Better pricing begins with the loan officer.
It's why mortgage leaders place enormous emphasis on clarifying their corporate culture. They know that once identified (and most importantly, adopted), the organization begins to think and operate as a whole.
Individual achievement is expected, but when proper expectations are clearly established and embedded in the performance of an organization--specifically production--what springs forth are the greater successes stemming from joint accomplishment.
As part of the team, loan officers for the most part know the drill: Loan applications should be 100 percent complete, all documentation should be thoroughly reviewed prior to going to the ops team, loans should be submitted in a timely manner, excellence in communication (including internal customers) should be a top priority, "underpromise and overdeliver" should be a core discipline and so on. They know whom their performance will impact and they know the upside for them: fewer mistakes, faster turn times, respect from their internal partners, enhanced reputation in the community.
Yet, loan officers routinely overlook one area where they can reap huge rewards: secondary marketing.
Is there a loan officer alive who has not desired better pricing? When asked what impact they have in this arena, loan officers shrug their shoulders and point to the heavens, knowing help in this area comes only from on high.
Individually, that assessment would be correct, but when specific operating principles become the disciplines of an organization, the pricing gods are empowered with more advantageous pricing models.
It all starts with the lock-in. Every extension and every relock comes at a price, and even when the loan officer and/or customer can't/aren't paying for them, the company is. Those costs don't go into the let's be generous' side of the accounting column, but right back into overall pricing.
Before locking a loan, every loan officer should analyze all possible threats to a timely closing. To eliminate all doubt, a timely closing should be defined as "a closing that occurs and funds preferably one to two days prior to the lock expiration date."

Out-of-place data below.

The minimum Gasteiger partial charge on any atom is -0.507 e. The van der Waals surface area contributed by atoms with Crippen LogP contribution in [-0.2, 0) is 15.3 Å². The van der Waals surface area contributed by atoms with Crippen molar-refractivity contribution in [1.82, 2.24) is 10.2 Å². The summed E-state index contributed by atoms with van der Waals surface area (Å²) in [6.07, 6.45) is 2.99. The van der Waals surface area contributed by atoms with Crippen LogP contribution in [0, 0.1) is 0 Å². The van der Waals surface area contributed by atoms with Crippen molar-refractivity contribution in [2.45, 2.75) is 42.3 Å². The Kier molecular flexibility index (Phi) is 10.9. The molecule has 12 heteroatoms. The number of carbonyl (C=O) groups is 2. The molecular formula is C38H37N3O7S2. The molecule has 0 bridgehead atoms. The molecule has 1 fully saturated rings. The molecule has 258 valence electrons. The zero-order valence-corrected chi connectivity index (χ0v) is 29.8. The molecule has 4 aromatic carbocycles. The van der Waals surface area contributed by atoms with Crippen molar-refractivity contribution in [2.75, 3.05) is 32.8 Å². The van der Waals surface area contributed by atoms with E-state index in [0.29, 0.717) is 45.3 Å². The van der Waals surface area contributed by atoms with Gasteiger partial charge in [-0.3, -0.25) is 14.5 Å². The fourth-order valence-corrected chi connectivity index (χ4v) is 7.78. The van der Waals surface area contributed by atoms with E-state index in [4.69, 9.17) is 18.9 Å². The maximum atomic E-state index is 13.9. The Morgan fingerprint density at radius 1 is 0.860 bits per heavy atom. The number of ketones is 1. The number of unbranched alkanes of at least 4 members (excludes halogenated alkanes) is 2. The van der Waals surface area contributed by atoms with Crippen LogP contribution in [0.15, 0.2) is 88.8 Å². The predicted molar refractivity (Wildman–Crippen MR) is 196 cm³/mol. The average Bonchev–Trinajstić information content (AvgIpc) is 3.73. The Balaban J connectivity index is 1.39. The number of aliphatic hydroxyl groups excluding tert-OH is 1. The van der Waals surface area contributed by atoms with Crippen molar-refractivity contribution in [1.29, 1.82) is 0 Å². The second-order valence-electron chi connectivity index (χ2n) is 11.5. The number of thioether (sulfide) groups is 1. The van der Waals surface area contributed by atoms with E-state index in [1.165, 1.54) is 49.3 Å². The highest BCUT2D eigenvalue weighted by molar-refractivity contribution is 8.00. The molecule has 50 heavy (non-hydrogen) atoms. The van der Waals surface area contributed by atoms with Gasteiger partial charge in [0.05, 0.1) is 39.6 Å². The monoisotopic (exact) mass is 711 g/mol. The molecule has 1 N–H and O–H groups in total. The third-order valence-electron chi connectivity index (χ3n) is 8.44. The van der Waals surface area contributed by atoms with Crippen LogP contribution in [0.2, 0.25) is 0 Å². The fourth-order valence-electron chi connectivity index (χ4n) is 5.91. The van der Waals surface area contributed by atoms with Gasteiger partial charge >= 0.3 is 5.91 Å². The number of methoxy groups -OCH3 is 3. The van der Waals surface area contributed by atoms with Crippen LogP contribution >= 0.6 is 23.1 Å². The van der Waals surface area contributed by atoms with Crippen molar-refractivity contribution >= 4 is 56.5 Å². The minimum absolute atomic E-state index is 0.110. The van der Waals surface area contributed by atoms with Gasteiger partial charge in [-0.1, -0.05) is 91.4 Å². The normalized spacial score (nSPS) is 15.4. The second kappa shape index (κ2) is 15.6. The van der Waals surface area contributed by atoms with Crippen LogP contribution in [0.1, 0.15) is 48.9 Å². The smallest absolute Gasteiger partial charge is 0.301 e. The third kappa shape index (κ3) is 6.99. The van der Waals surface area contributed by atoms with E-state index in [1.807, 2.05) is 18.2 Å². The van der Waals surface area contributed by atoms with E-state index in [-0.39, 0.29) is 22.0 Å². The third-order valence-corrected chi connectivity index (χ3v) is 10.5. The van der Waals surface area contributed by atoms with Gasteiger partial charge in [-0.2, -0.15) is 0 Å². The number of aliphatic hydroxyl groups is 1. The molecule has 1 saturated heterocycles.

That means factoring in short sales, foreclosures, gift monies not yet received, refis with a subordination agreement, an influx of new business that may slow turn times, the sale of another home that may impact the closing, and so on.
So words for the wise: Be smart, and never cut a lock in too close for comfort.
Pull-through can be another costly matter. When a company's pull through drops due to undelivered loans, the company will ultimately be penalized by its investors in the form of less aggressive pricing. That translates to increases on the rate sheet and decreases for the loan officer's bank account, not to mention the possible negative impact on customer relationships and referral sources.
When credit is borderline, or the loan officer originates in an area still experiencing valuation issues or any host of problems threatens a closing, pull-through suffers. Loan officers must thoroughly prequalify the borrower, do homework on potential home-value issues, learn to sidestep landmines upfront rather than risk a blowup and get in the habit of only locking loans where a high level of confidence exists in a closing.
Yes, it's true that secondary has already factored in the fall-out percentages. But what if past performance, indicative of future pricing, changes? Want better pricing? Ensure everyone is hypervigilant about individual pipeline pull-through, and watch the overall positive effect on the company and on pricing.
Actively managed pipelines are also crucial. There is no magic pill; it's the same old mantra, but it's got teeth. Every loan officer knows the drill, or should by now: Weekly pipeline-review meetings are non-negotiable and secondary is notified before a lock is in jeopardy.
From secondary marketing's point of view, one of the biggest byproducts of the Dodd-Frank Wall Street Reform and Consumer Protection Act is the significant increase in the number of relocks and extensions. While it may be true that adjustments to cost cannot be passed to the loan officer in the form of shortages, there is a real cost to the company and that cost hits the loan officer in the form of less-aggressive pricing.
Let's add another component to pipeline management frequently left out--company benchmarks on turn times. These include application-to-processing, processing-to-underwriting, in-and-out of-underwriting, clear-to-close and so on. Proactive loan officers equipped with this knowledge can aggressively manage their pipelines, holding themselves accountable to the company standard or hopefully higher.
Ultimately, it's loan officers' relationships with their referral sources, their commission checks and their future business that's on the line. Anything outside the norm warrants further investigation. This is clearly where the individual performance of many becomes the joint success of all.
The most important concept that sales/branch managers can impart to their sales force is the direct relationship between cost and execution to the rate sheet and the correlation with lock-in and pipeline-management behavior. Secondary only creates the rate sheet; ultimately, the collective behavior of loan officers actually sets the rate.
Casey Cunningham is president of Alpharetta. Georgia-based XINNIX, The Mortgage Academy of Excellence. a provider of leadership development and mortgage sales training with comprehensive programs designed to enhance productivity, manager effectiveness and overall company profitability. She can be reached at firstname.lastname@example.org.
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|Title Annotation:||The Right Stuff|
|Comment:||Better pricing begins with the loan officer.(The Right Stuff)|
|Date:||May 1, 2012|
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